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Cowen stands by as polluters gut EU climate deal

12 Dec 2008

EU abandons leadership and undermines UN climate talks

Friends of the Earth accused Taoiseach Brian Cowen of a "dereliction of duty" as EU leaders at their summit agreed a watered down climate change deal. The final deal is significantly weaker than that proposed by the Commission and Parliament. At the UN talks in Poznan the weak package is seen as yet another sign of a lack of commitment on the part of developed countries.

Friends of the Earth Director, Oisin Coghlan, said

"The European Union has made a pig's ear of the climate and energy package. Brian Cowen stood by while big polluters and special interests gutted the deal. Instead of a flagship policy to provide global leadership this messy compromise leaves the crucial UN talks rudderless. This in an unforgiveable derliction of duty by Europe's leaders."

Friends of the Earth policy officer in Poznan, Molly Walsh said

"The lack of leadership from countries such as the EU has meant that these talks have gone nowhere. Industrialised countires have failed to live up to their histrorical and current responsibilities, by failing to commit to steep, binding emissions targets. To add to that, many developed countries are now trying to put the blame for slow progress at these talks on developing countries."

"While Friends of the Earth welcomes the strong statements made by the Minister for Environment, John Gormley while he was here, what we really want to see is the action at home and in Europe to back this up"

"Special interests and polluting lobby groups weakened the package in Brussels and therefore stalled the talks in Poznan. There are only 12 months left until a final deal has to be done in Copenhagen. This is our last chance to save the climate. Brian Cowen and other European leaders need to realise this and find some courage to stand up to special interests"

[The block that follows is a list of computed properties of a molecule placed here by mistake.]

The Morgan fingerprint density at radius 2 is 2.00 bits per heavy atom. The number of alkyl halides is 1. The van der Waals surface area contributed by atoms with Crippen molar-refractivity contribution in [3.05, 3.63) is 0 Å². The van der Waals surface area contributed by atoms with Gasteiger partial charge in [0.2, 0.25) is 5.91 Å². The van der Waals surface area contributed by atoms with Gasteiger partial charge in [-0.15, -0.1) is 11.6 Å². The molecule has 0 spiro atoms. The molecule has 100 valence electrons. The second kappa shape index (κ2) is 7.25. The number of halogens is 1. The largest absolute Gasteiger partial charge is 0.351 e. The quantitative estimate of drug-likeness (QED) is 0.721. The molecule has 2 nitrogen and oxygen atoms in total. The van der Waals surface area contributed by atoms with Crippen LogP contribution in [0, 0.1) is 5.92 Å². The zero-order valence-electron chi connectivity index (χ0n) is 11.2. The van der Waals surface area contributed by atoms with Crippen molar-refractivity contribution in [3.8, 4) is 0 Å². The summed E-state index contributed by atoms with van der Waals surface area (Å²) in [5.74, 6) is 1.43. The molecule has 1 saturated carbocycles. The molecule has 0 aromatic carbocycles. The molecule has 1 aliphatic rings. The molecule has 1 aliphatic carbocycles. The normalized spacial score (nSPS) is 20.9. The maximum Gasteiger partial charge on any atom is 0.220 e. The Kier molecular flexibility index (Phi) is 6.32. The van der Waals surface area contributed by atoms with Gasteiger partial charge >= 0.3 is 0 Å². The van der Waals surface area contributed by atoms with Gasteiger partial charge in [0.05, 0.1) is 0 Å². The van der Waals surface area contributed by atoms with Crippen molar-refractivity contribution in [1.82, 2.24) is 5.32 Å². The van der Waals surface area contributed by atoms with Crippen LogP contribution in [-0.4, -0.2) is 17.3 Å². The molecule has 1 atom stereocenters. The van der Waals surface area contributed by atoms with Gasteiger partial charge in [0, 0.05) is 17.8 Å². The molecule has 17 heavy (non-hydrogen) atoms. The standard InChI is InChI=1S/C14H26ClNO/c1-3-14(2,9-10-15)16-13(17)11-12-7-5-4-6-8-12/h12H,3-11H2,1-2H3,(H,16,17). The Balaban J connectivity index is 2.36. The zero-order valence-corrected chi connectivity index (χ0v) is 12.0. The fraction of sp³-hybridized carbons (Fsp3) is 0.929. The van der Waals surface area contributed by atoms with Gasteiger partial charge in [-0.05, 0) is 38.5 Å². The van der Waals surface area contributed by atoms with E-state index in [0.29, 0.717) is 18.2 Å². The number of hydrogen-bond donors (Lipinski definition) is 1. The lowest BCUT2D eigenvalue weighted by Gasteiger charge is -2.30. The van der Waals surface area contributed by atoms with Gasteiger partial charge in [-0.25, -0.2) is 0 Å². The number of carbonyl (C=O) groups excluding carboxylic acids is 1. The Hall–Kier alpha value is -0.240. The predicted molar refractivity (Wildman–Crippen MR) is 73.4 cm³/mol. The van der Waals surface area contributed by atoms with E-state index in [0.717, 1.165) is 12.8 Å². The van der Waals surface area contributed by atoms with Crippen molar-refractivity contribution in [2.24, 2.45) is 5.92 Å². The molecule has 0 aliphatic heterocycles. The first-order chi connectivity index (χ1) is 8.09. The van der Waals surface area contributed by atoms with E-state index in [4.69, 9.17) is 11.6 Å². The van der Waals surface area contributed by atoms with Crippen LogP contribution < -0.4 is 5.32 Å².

The EU deal only commits Europe to a 20% cut in emissions by 2020 when the science indicates 40% is what is needed. Even then countries can buy there way out of half their reduction commitiment and far too many of the pollution permits will be given away to big industry who will pocket a handsome windfall pocket. And proposals to use some of the revenues from selling permits for helping developing countries adapt to climate change were dropped.

Oisin Coghlan, concluded:

"The shocking thing is that the EU is weakening just as the US is getting serious about climate change. It's as if the EU was only interested in leadership on the issue when no one was likely to take up their offer. Now, just as Obama is bringing the US back to the table the EU is backing away. The European Parliament must reject this deal and send the EU leaders back to the drawing board. There is still time, just, to put this right."

Read Molly Walsh's blog from the UN talks in Poznan.

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